May 1, 2021

Background: Head up (HUP) CPR is an emerging concept.  The theory behind HUP is it allows for venous blood to drain from the brain to the heart thereby decreasing intracranial pressure and lowering the arterial/venous pressure waves which concuss the brain with each compression.  Additionally, conventional CPR increases vascular pressure in both the venous and arterial sides of the heart simultaneously which in turn increases intrathoracic and intracranial pressure which can impede cerebral blood flow and compromise coronary circulation.  All of these theories were evaluated and confirmed in animal models with very limited human trials. In order for HUP to work however, we have to be able to effectively pump blood up to the brain which is not typically achieved with conventional CPR (C-CPR). Active Compression Decompression with Impedance Threshold Devices (ACD-ITD) are one way to improve C-CPR.  They can theoretically help by reducing intracranial pressure (ICP), reduce the potential for concussion with every compression, increase cerebral perfusion pressure (CerPP) and coronary perfusion pressure (CorPP). However, with any new approach, we should always temper enthusiasm, as the realities of implementing them may actually not be helpful, and maybe even harmful.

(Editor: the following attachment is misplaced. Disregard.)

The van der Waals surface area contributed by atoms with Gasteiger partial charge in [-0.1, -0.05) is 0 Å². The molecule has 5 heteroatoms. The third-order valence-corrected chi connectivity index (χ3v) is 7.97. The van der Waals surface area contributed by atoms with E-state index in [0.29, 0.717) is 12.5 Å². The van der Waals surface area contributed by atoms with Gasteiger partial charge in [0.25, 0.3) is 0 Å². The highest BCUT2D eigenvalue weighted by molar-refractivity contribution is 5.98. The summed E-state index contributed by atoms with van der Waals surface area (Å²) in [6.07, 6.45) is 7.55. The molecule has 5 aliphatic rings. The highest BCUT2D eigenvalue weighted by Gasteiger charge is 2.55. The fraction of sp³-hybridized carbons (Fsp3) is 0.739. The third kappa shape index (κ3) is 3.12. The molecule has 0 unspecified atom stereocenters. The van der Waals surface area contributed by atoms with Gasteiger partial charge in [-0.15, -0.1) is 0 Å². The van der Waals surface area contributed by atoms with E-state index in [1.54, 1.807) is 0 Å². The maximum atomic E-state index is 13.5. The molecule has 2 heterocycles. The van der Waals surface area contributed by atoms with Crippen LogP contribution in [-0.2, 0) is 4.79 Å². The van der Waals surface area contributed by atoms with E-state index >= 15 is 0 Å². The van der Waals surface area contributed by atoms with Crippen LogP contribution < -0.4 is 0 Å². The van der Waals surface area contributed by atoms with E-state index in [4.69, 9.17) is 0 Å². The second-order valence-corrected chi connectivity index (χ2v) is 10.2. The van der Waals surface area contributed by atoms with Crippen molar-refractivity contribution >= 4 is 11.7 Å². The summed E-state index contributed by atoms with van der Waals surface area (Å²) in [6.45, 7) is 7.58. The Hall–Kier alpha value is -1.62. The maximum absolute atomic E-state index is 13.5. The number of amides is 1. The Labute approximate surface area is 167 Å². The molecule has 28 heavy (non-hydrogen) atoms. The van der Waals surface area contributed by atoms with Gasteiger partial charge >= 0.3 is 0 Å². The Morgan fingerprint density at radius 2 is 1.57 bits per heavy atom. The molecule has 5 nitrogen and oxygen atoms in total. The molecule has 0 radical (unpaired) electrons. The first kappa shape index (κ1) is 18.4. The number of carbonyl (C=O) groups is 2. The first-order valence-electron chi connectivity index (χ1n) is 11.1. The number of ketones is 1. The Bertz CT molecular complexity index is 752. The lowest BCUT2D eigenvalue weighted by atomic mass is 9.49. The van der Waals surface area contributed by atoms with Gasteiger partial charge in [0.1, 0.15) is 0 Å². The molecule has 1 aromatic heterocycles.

April 6, 2020

Background: Epinephrine remains a staple in cardiopulmonary resuscitation (CPR) in out-of-hospital cardiac arrest (OHCA).  However, the optimal dose, timing, and route of administration are still unknown.  Standard dosing of epinephrine is 1mg every 3 to 5 minutes via the intravenous (IV) or intraosseous (IO) route. IO lines are quicker to establish and have a higher first-attempt success rate compared to IV access. Rapid placement and ease of use minimizes delays for critical patients requiring quick access. The literature, although methodologically limited, is mixed about the use of IV vs IO access for epinephrine in OHCA.

December 15, 2016

Background: The American Heart Association/American College of Cardiology (AHA/ACC) give a Class I recommendation for activation of the cardiac catheterization lab in patients with out-of-hospital cardiac arrest (OHCA) whom ST-segment elevation myocardial infarction (STEMI) is present.  The evidence for early cardiac catheterization in patients after cardiac arrest, with ROSC and no STEMI is a bit more controversial.  The most recent 2015 AHA/ACC guidelines recommend, “it may be reasonable,” to perform an emergent cardiac catheterization in select patients without STEMI.

January 25, 2014

The goal of resuscitation in cardiac arrest is to respond in a timely, effective manner that leads to good patient outcomes.  Resuscitation is not taking an ACLS and BLS course and going through the motions of a code. There have been several studies looking at the quality of intubation and CPR, and their association with good patient outcomes.